Intersting commercial building that has seen many years and various uses. Looks as if at one time it was an auto parts store with it’s interior walls painted in a yellow and blue scheme (NAPA?) and a Monroe shocks sold here sign. Currently looks to be someone’s workshop. Buildings like this are part of the reason I enjoy photographing small western towns. If you know anything about this or other building in Bancroft please leave a comment. Below is a detail of the doors and window.

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2013 in 10 photos

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This was a year of looking, learning and contemplating. If I had to choose just one image to represent 2013 it would be this image of a mountain goat on Willard Peak in Northern Utah. I took the photo on a drive to Inspiration Point with a photographer friend who shoots pictures of wildlife. Unlike earlier trips when I looked at animals through binoculars, this time we hiked to the mountain goats and saw them at close range. I look forward to doing more of this in 2014. Technical info: Willard Peak via National Forest Road (starts in Mantua) to Inspiration Point. Accessible in warm months by automobiles with high clearance. The last few turns are  at over 9000 feet elevation and exposed. Not for the faint of heart.

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Lone teenager at Delicate Arch in Arches National Park. Any year when you get to visit Moab six times is a good year. The area offers so much to explore and so many photographic possibilities that it boggles the mind. Now that I can go there frequently, I have the luxury of not feeling rushed or compelled to fill the day with a million must-see things.

Hunter Power Plant from Ghost Rock

Ghost Rocks viewpoint looking toward the Hunter Power Plant. This photo was taken on a solo winter trip to photograph the area. It was nice to experience Southern Utah at a slower pace and find new locations like this. The quickest way from Moab to SLC is through Price, but a winter storm made travel over Soldier Summit questionable so I took I-70 across the San Rafael Swell and saw a new part of the state.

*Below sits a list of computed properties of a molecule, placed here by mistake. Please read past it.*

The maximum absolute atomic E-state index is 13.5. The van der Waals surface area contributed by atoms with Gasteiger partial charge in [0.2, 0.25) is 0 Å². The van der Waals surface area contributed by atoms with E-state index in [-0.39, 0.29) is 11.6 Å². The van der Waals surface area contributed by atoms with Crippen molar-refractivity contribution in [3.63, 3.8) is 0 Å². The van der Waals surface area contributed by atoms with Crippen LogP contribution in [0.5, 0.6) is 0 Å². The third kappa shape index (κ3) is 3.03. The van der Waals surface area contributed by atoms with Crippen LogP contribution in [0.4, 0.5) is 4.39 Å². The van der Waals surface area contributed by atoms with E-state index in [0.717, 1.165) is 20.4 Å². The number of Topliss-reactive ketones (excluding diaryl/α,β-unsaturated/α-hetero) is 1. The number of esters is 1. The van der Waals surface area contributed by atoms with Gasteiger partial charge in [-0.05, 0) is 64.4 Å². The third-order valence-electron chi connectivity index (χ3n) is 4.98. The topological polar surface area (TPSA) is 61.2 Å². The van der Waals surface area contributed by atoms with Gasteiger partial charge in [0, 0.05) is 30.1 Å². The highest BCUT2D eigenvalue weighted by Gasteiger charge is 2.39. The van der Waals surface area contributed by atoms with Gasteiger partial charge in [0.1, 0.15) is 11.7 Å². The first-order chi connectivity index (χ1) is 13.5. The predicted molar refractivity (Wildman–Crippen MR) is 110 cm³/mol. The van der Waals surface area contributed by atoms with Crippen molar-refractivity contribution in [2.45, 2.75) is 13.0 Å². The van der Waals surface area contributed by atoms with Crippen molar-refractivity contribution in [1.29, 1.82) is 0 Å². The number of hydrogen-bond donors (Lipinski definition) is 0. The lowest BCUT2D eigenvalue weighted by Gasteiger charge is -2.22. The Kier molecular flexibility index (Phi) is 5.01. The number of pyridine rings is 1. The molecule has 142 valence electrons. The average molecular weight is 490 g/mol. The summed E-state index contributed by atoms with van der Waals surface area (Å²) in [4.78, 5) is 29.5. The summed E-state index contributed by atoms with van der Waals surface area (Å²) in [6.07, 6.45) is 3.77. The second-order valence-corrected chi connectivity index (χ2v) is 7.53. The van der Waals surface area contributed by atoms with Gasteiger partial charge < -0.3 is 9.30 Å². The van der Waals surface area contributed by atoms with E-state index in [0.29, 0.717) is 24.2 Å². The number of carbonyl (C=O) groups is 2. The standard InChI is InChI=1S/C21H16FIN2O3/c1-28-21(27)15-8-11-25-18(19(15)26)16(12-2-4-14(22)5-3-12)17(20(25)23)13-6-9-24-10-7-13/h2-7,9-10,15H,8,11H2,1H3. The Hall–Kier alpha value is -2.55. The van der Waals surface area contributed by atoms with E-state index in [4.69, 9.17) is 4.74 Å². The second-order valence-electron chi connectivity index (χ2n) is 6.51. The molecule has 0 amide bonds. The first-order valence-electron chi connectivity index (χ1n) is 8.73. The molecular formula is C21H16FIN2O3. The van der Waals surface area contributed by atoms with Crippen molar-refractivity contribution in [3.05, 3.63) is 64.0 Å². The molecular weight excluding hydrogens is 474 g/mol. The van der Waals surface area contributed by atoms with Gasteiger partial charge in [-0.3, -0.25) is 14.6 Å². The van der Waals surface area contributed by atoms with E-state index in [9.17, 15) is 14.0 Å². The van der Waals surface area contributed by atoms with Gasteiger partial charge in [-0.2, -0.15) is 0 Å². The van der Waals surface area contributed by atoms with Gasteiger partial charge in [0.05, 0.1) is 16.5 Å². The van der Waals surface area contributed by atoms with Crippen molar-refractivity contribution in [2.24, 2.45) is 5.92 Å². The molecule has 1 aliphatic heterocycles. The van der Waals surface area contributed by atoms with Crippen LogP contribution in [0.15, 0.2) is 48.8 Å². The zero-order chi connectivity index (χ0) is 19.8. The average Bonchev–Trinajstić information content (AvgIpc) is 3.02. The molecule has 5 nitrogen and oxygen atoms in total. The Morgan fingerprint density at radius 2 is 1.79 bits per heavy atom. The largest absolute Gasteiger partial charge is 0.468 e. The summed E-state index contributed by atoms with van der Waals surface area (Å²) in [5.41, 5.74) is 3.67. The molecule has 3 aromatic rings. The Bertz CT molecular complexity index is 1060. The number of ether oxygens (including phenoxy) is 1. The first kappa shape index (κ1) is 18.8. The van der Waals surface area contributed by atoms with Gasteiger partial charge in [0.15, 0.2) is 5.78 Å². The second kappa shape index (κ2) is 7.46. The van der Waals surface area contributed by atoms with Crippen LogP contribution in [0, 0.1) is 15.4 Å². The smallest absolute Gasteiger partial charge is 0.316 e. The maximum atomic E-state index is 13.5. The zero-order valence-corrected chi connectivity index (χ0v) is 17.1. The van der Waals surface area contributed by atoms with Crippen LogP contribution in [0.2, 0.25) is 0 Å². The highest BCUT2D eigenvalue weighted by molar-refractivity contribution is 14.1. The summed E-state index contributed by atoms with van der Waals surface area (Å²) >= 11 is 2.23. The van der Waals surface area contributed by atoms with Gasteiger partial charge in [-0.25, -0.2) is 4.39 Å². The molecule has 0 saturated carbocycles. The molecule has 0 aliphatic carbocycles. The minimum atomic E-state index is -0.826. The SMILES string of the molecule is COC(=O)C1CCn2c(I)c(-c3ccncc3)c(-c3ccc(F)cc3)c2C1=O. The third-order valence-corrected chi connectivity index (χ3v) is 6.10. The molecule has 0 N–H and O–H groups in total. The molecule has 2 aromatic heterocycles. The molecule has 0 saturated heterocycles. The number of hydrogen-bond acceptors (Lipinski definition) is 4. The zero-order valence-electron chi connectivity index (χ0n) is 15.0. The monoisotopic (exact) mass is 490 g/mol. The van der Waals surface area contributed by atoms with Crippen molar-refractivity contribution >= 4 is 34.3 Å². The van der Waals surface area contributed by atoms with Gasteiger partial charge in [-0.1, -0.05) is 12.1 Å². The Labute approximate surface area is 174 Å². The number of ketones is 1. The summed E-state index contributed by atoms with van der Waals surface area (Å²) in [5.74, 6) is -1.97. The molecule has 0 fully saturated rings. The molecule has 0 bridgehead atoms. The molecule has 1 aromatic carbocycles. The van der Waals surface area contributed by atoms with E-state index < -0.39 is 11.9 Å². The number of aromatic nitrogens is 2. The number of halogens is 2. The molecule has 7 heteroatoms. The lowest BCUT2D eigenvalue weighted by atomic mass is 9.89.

Top of the World TrailPhone Home on the Range. Last spring I had the opportunity to travel the Kokopelli Trail on a Cruise Moab pre-run. A friend was writing a review of an off-road trailer so I came along to document the run. This great trip gave me access to some amazing country that is not accessible with my stock 4-wd vehicle and I got to meet a group of off-road travel enthusiasts. The view from here to the East Tavaputs Plateau–the ridge line in the distance–is more than 40 miles.

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In 2012 I wrote about a grain elevator in Preston, Idaho that burned down and how it seemed to have changed the identity of the town. This year I explored this idea and created a series of images documenting grain silos in small towns within a few hours of Cache Valley, Utah. The image above is from Soda Springs, Idaho. More images from the series can be found on my website.

20130317_Ogden_Utah_094-EditThe series on grain elevators led me to industrial areas of towns and other sites like this at American Nutrition in Ogden, Utah. The dramatic light and shadow from the late afternoon sun bring out the structural beauty in this otherwise mundane industrial facility.

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My search for silos took me north to Pocatello, Idaho, where I came across Walts Scrap Metal. It may not speak to everyone, but it interests me because of the play of the flat surfaces depicting western scenes against the actual western landscape. Additionally, the compression of space and the illusions it creates is a kind of puzzle and you have to really look at the photo to pull the different elements apart and try to make sense of the image. Scenes like this make the hours of driving worth it to me.
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On a return trip to Utah from Denver I crossed the continental divide via Rocky Mountain National Park’s Trail Ridge Road. I had just completed a Phase One Capture One training event and was delighted to come upon this dramatic scene.
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As I mentioned, 2013 involved a lot of learning and looking. When not photographing I spend a lot of time looking at the world via Google Earth. Last year I took advantage the opportunity to look down from an airplane window in Iceland: the location is somewhere between Reykjavik and Akureyri.131020_Moab_138 1Shelf road leading out of Spring Canyon. From my sixth and final Moab trip of 2013. I hope you enjoyed this short review of my 2013 photographs and if you have a similar post about your past year’s adventures please share a link in the comments section.

Happy travels and pleasant photography for the coming year!